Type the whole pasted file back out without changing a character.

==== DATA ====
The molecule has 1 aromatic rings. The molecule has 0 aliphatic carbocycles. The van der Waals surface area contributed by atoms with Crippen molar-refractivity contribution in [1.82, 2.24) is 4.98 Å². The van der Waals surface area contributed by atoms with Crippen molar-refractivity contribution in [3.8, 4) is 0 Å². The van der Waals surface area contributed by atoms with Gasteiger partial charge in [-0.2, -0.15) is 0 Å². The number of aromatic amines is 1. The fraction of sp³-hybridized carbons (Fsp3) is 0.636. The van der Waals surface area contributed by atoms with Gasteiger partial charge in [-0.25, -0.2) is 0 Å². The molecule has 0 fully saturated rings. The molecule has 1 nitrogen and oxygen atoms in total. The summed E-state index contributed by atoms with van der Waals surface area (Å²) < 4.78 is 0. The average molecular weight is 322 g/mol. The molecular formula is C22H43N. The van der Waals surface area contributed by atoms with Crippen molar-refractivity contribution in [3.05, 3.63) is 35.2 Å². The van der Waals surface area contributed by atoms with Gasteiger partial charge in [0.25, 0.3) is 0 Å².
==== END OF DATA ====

The molecule has 1 aromatic rings. The molecule has 0 aliphatic carbocycles. The van der Waals surface area contributed by atoms with Crippen molar-refractivity contribution in [1.82, 2.24) is 4.98 Å². The van der Waals surface area contributed by atoms with Crippen molar-refractivity contribution in [3.8, 4) is 0 Å². The van der Waals surface area contributed by atoms with Gasteiger partial charge in [-0.2, -0.15) is 0 Å². The number of aromatic amines is 1. The fraction of sp³-hybridized carbons (Fsp3) is 0.636. The van der Waals surface area contributed by atoms with Gasteiger partial charge in [-0.25, -0.2) is 0 Å². The molecule has 0 fully saturated rings. The molecule has 1 nitrogen and oxygen atoms in total. The summed E-state index contributed by atoms with van der Waals surface area (Å²) < 4.78 is 0. The average molecular weight is 322 g/mol. The molecular formula is C22H43N. The van der Waals surface area contributed by atoms with Crippen molar-refractivity contribution in [3.05, 3.63) is 35.2 Å². The van der Waals surface area contributed by atoms with Gasteiger partial charge in [0.25, 0.3) is 0 Å².